In La Joya, New Mexico, just south of Albuquerque, the heart of small but vibrant faith community rises up from the dried earth. It is Our Lady of Sorrows, a nearly 200-year-old adobe church, in the Catholic Extension-supported Archdiocese of Santa Fe.
The parish serves about 450 families through Our Lady of Sorrows Church and its five mission chapels. But gathering together in the old church poses a safety hazard. Moisture has accumulated over the years and damaged the 3-feet thick interior and exterior walls of the adobe church. Without major repairs, the walls and the roof could collapse.
The beloved church is in perilous condition. Al Sandoval, an engineer and property manager for the parish said that people would be devastated without the parish:
It is the center of everything we do. All of our fiestas—our celebrations, confirmations, Easter Vigil and Christmas services—everything is here.”
Centuries of worship
The community founded Our Lady of Sorrows in the early 17th century. The original church structure, however, was set on fire in 1626.
In the 1800s, the community became a convening point for caravans moving south along the famed Camino Real. As more travelers began populating the area, a new Our Lady of Sorrows church was built for settlers to worship together.
Now, nearly 200 years later, the same adobe church welcomes the faithful of La Joya.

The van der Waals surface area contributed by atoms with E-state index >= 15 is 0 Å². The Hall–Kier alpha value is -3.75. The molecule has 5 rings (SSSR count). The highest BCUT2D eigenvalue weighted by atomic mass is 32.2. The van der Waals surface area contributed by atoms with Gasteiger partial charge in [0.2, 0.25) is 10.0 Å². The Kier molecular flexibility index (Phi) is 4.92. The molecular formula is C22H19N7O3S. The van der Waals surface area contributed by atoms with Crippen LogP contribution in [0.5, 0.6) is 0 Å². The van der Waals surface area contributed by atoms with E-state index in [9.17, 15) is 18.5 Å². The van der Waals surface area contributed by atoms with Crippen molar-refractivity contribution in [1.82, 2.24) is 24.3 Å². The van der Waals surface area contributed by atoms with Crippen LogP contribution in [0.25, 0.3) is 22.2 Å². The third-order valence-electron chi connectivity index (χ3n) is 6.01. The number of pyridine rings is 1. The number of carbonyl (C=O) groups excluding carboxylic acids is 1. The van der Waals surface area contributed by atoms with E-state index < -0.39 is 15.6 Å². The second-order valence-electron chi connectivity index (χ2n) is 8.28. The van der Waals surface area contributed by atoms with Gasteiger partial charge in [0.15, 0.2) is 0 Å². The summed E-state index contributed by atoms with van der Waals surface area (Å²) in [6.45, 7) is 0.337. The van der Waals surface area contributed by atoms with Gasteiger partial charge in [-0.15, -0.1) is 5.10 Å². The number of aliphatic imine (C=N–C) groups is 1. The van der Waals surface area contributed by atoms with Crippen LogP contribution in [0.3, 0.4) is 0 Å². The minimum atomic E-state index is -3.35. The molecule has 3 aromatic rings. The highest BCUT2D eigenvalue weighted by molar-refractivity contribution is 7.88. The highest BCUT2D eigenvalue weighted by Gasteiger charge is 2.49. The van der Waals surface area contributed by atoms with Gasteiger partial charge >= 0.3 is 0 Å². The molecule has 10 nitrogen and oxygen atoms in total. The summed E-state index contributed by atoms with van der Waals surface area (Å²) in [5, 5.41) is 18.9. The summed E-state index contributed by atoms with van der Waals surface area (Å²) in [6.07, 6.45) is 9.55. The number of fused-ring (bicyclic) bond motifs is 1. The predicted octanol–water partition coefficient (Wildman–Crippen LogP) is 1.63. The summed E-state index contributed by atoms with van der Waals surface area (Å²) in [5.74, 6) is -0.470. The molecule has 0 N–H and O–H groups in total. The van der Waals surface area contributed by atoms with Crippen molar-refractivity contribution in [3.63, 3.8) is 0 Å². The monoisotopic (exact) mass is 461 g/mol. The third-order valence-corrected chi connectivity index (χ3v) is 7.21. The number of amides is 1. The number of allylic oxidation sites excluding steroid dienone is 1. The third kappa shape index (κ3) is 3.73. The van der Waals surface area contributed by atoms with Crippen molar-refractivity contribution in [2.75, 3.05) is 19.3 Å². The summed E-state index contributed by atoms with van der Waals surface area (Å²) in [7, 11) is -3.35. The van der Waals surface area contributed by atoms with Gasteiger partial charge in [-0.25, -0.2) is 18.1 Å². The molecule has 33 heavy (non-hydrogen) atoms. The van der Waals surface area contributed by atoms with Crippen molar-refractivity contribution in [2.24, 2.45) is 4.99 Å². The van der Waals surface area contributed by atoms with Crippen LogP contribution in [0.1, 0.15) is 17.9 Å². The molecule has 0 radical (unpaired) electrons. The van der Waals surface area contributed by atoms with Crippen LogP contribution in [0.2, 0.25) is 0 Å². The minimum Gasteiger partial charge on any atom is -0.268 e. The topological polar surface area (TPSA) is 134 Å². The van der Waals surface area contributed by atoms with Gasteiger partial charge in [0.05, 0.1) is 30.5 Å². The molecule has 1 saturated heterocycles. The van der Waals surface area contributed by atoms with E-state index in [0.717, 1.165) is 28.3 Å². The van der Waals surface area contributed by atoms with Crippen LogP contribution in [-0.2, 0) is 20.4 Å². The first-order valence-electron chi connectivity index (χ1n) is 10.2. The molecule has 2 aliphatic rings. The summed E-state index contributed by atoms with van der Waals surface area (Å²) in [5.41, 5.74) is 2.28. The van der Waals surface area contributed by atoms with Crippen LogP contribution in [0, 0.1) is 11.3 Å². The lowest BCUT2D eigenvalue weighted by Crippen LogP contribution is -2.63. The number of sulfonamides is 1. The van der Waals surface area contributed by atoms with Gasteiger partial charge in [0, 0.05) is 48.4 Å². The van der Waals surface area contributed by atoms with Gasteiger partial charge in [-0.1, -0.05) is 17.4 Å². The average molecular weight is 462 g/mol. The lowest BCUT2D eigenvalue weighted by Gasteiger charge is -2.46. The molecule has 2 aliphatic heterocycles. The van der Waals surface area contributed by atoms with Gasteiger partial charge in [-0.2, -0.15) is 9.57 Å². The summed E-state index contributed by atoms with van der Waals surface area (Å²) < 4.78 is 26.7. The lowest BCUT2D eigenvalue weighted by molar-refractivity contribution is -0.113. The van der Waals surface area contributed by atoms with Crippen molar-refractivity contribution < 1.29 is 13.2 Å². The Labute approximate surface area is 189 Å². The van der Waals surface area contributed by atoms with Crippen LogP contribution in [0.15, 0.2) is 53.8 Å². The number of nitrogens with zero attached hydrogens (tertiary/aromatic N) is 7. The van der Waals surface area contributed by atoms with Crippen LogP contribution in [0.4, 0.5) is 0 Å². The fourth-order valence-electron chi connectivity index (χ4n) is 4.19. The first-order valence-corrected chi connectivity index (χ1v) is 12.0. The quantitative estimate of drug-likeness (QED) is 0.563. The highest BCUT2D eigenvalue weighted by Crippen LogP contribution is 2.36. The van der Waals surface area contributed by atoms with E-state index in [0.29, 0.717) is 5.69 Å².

Catholic Extension first supported Our Lady of Sorrows in 1933. A $500 grant helped repair the church and advance local ministries. Our Lady of Sorrows continued to grow.
“Each person in that faith community believes the church is theirs,” Sandoval said of the proud parishioners. “They hold ownership to that church.”
In the last 15 years, Catholic Extension has supported projects at three of the five of Our Lady of Sorrow’s mission churches. Funding helped renovate San Isidro Mission in Las Nutrias and expand San Antonio Mission Church in Sabinal. Grants also funded emergency repairs for the roof and walls at San Antonio Mission in Abeytas.
Sandoval and the parish community are thankful to God for the generosity of our donors.
“How we do everything else outside of our budget is all in God’s hands, and He comes through for us every single year,” Sandoval said.
It’s truly a miracle.”
The pandemic has caused many financial challenges. Yet, the community has still raised $43,000 for repairs. Catholic Extension funding will match the money raised by the parish.
“Spiritually, we march on,” said Sandoval.
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